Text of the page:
Indian shoe giant Liberty walks the talk with first exclusive Lankan store

Monday, 21 April 2014 00:00 -     - {{hitsCtrl.values.hits}}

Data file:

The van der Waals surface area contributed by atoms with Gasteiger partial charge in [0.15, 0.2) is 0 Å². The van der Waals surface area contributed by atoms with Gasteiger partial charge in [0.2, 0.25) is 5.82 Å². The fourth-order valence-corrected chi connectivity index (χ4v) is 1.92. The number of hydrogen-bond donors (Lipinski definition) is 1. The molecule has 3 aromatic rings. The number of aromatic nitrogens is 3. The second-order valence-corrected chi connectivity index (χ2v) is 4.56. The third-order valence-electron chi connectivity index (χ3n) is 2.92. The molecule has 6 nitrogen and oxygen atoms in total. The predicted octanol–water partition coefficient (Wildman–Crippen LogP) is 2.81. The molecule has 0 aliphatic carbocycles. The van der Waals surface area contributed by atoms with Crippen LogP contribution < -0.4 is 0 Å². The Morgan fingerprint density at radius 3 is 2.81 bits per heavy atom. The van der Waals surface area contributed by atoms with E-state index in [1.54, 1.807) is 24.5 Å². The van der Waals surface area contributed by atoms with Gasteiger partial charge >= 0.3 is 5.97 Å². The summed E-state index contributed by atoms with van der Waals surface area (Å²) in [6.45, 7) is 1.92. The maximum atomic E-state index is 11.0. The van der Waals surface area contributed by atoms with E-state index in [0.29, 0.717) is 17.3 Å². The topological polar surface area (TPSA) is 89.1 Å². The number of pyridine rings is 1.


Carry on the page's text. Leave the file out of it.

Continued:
Being in the forefront of managing India’s Liberty Group, the world’s fifth largest footwear manufacturer, Liberty Group Chief Executive Officer (CEO) Adesh Gupta has a thorough grasp of the footwear industry and its workings. Having taken over the business, of which his father was one of the three founding members, Gupta has been successful in creating a global footprint for the company. In Sri Lanka recently to launch Liberty’s first exclusive showroom, after 15 years of partnership with DSI, the Daily FT met with this down-to-earth CEO who shared key insights in to the business that is out to conquer new markets. Following are the excerpts of the interview:   By Shabiya Ali Ahlam Q: Liberty is the fifth largest leather footwear manufacturer in the world. Can you share the growth story? A: Liberty is a family-owned company and my father was one of the three founder members. We function very professionally and that is what I believe has got us this far. We are the second largest in India, after Bata, and our brand is also ranked number two. In a recent survey on brand equity conducted by Economic Times we were brought to the second position from the fifth, and this illustrates the confidence as well as the penetration amongst the society. We have a network of over 500 exclusive showrooms out of which 100 are company-managed stores. The latter gives us the pulse of the market. Having our own stores allows us to feel the pain and gains of the business and with that we were able to correct ourselves and come up with new business models. In the last four to five years, Liberty has made innovations in the business model where we have become unique by implementing the Theory of Constraint (TOC), a business tool that has brought our company to a level where we believe that the demand is not an issue for us. The issues were more related to the reach, penetration and availability. If you have enough capacity and infrastructure, then with 1.3 billion people we cannot go wrong. In the past we used to work in a ‘push’ model, which means whatever capacity we had, we used to manufacture to the need of the factory or the people who design the products. Today, however, it is a pull mechanism where we are only delivering products the market need. We have evolved and grown to manufacture excellence, which is innovation. As a result of this we closed our last financial year with 35% growth. In this period of global downturn this achievement emphasises that demand is not the issue.   Q: What changes has the company gone through to remain competitive? A: We have completed our manufacturing excellence, supply chain excellence, IT excellence, and now we are in the midst of achieving financial excellence. We are currently undergoing a financial restructure where we are looking at a number of options to fund the growth and that is going to happen in the next six to 12 months time frame. We are waiting for the elections in India to come to an end so with a stable government we can take the actions that have been pending for us to achieve higher growth. With this we hope to increase our reach, and aim at opening about 100 stores years every year. In the past couple of years we have been opening about 60 stores in average. Out of the 100 stores, 50% will be company owned and 50% will be franchise stores. The idea is to bring the product to the critical mass where we have a position in the market, and be able to command the premium. Once we manage financial excellence the growth will be streamlined. However, irrespective of the fund we are looking at about 25-30% growth every year.   Q: Being a family-owned company, what challenges has it faced during its journey? A: For this business a lot of passion is required since it is a part of the fashion industry. And with the fashion industry it is near impossible to forecast anything. If you are a decision maker, you know the risk you are taking and the benefits. But if you are a professional, it will be difficult to decide since you have to be absolutely certain. As a fashionable footwear company we can take the risk, even a quantum of it and we take responsibility for it. That is why shoe businesses are mostly run by family companies. In 2000, our business went through a phase of stagnation and this continued for about 10 years. The reason for this was that we were working against the market and we didn’t change our ways of doing business. After identifying the reasons, we took measures instantly and within four years we saw immense changes. We had to make a 360 degree change.   Q: What makes Liberty Shoes stand out from the rest? A: We are not a fashionable iconic brand. We are a family footwear brand which is value for money with a tinge of fashion. It’s not high fashion where the number of pieces and brand presence is very small. We are looking to the middle and upper middle class as our segment. We want to position ourselves there since we want to have sustainable sales. That segment is one that is always growing, the middle of the pyramid. At the bottom, they can’t afford, at the top it is unstable, but the middle is where the growth is. At the end of the day it is the products that are the heroes. It is important to continue to evolve and innovate the product range, which we do.       Q: What is the position of Liberty brand outside India? A: We are the leading brand in India because we belong to that country. And we were the first footwear company that went out and built a brand outside India. We have strong presence in the Middle East where we are well established in the UAE, Saudi Arabia, Kuwait, Qatar, and other gulf countries. We have about 25 stores outside India. We are in definitely expanding but we are dealing with it in a very conscious manner. It is very controlled.   Q: What is your product range? A: We manufacture just about anything and everything when it comes to shoes. We are positioned as a family footwear company where we have footwear for the oldest to the smallest member of a family. We have a massive range. Every six months we have about 500 styles which we offer to our customers. Doing more is a challenge due to the shelf space, but we would like to do more.   Q: What is in fashion right now? A: In today’s context whatever new you bring to the table is in fashion.   Q: Being in business for 60 years, Liberty must have witnessed how trends have changed throughout the years. How different is the industry and the market now compared to before? How did Liberty make use of opportunities within that? A: In the 1980s when we started marketing our brand, shoes were a requirement. Anything that was manufactured would sell. We came out with shoes that were made of polyurethane and Liberty was the pioneers in that technology in India. It was an instant success. This was an innovation that we brought to the table for the Indian consumer. Unless you showcase to the customer, they wouldn’t know. Since we were the first to bring such a technology to India in 1983, we had the first mover advantage. And we continued to bring in new technologies to the market and industry.   Q: What role would Liberty play in Sri Lanka’s footwear market? A: DSI and Liberty has been partners for over 15 years. We not only have a business alliance but also a cultural one. We knew that with DSI being the biggest in Sri Lanka, having a strong network of distribution, Liberty cannot go wrong. We have a readymade platform in terms of the shelf space. When DSI requires a more lifestyle product, it cannot manufacture everything since in Sri Lanka it primarily caters to the lower class and the middle class. To cater to segments above that it is required to import. For that Liberty is the best bet since it is value for money and is a higher segment for Sri Lanka, but not the highest. That is the gap we fill in the Sri Lankan footwear market.   Q: Liberty just launched its first exclusive showroom in Sri Lanka after years of partnership with DSI. What is the reason behind this move? A: Though it is an exclusive Liberty showroom, it will still be managed by DSI. We see a lot of changes happening in Sri Lanka in terms of lifestyles. There is a shift in that arena and we see that more and more consumers are demanding fashionable products and Sri Lanka is unable to manufacture such since it is not economical to do so. That way we felt it helps to bridge the gap. This is a beginning of a long journey.   Q: Does Liberty have any plans on setting up a manufacturing base in Sri Lanka and exporting from here since the nation is working towards implementing the five-hub strategy which would facilitate such initiatives? A: There are two ways to look at this. We can leverage the opportunities with the strength of each, that is our strength in manufacturing and have a common understanding in exporting to other developing countries. Unless we have the critical mass or the volume, it will not make any economic sense to manufacture in Sri Lanka since if manufacturing is done for the local market, the numbers will be too small. If we are to manufacture to the developing countries, then we already have the setup in India. Nevertheless, we have received a few proposals to purchase shoe manufacturing companies here, but we have to evaluate them well.  The issue is that in Sri Lanka the supporting industry for shoe manufacturing is not very strong, mainly the component industry. This means we will have to import and that increases the cost. In India the component industry is strong and well supporting. So it is much more convenient for us to have our manufacturing base there. Once we have the South Asian Free Trade Agreement (SAFTA) in place, the region of manufacturing will not be an issue. We can then leverage the strength of each other. It is about have an economical free flow of trade and goods and services. However, we do not want to compete with DSI but work alongside.     Q: You mentioned that the component industry in Sri Lanka is weak. Could you elaborate? A: With a population of 20 million against a population of 1.3 billion, India will always be the giant in terms of consumption and manufacturing. With the 20 million populations, unless there is a clear goal of exporting, the target market is very small. And there as so many players already, so there is no point in competing with them. We feel that Sri Lanka still has a long way to go. For manufacturing shoes, other than rubber, Sri Lanka has nothing else available. We would like to generate employment and start manufacturing, but the support industry is not there. The support industry will only come when there are volumes.   Q: Now that Liberty has launched its exclusive store in Sri Lanka, how many more does it plan on opening by the end of 2014? A: This is just the first step. We are looking at positive growth. We are treating this as a pilot project. Depending on what feedback DSI will give us, we will act accordingly. But we are looking at expanding.   Q: What is the message you would like to give out about Liberty? A: Liberty is a marathon runner and not a sprinter. We are certainly not here for the short-term. With six manufacturing plants and the title of being the fifth largest leather footwear manufacturer in the world, Liberty is all set to conquer new markets in a controlled manner. – Pic by Sameera Wijesinghe